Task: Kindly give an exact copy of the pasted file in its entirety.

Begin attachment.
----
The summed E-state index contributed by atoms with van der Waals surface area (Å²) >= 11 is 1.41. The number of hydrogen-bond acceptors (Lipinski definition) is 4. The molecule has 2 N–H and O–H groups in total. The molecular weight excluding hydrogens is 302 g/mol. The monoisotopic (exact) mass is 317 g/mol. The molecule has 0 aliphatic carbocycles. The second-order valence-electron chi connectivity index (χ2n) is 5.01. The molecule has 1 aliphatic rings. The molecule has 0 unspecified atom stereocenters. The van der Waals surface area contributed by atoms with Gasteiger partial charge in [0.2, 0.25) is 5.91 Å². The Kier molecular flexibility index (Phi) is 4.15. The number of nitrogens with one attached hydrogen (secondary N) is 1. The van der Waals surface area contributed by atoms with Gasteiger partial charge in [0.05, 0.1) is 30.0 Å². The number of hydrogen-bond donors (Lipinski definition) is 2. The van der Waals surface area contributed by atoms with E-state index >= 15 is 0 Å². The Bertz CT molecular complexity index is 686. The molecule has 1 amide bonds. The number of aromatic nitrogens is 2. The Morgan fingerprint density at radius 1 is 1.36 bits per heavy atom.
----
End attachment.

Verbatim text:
The summed E-state index contributed by atoms with van der Waals surface area (Å²) >= 11 is 1.41. The number of hydrogen-bond acceptors (Lipinski definition) is 4. The molecule has 2 N–H and O–H groups in total. The molecular weight excluding hydrogens is 302 g/mol. The monoisotopic (exact) mass is 317 g/mol. The molecule has 0 aliphatic carbocycles. The second-order valence-electron chi connectivity index (χ2n) is 5.01. The molecule has 1 aliphatic rings. The molecule has 0 unspecified atom stereocenters. The van der Waals surface area contributed by atoms with Gasteiger partial charge in [0.2, 0.25) is 5.91 Å². The Kier molecular flexibility index (Phi) is 4.15. The number of nitrogens with one attached hydrogen (secondary N) is 1. The van der Waals surface area contributed by atoms with Gasteiger partial charge in [0.05, 0.1) is 30.0 Å². The number of hydrogen-bond donors (Lipinski definition) is 2. The van der Waals surface area contributed by atoms with E-state index >= 15 is 0 Å². The Bertz CT molecular complexity index is 686. The molecule has 1 amide bonds. The number of aromatic nitrogens is 2. The Morgan fingerprint density at radius 1 is 1.36 bits per heavy atom.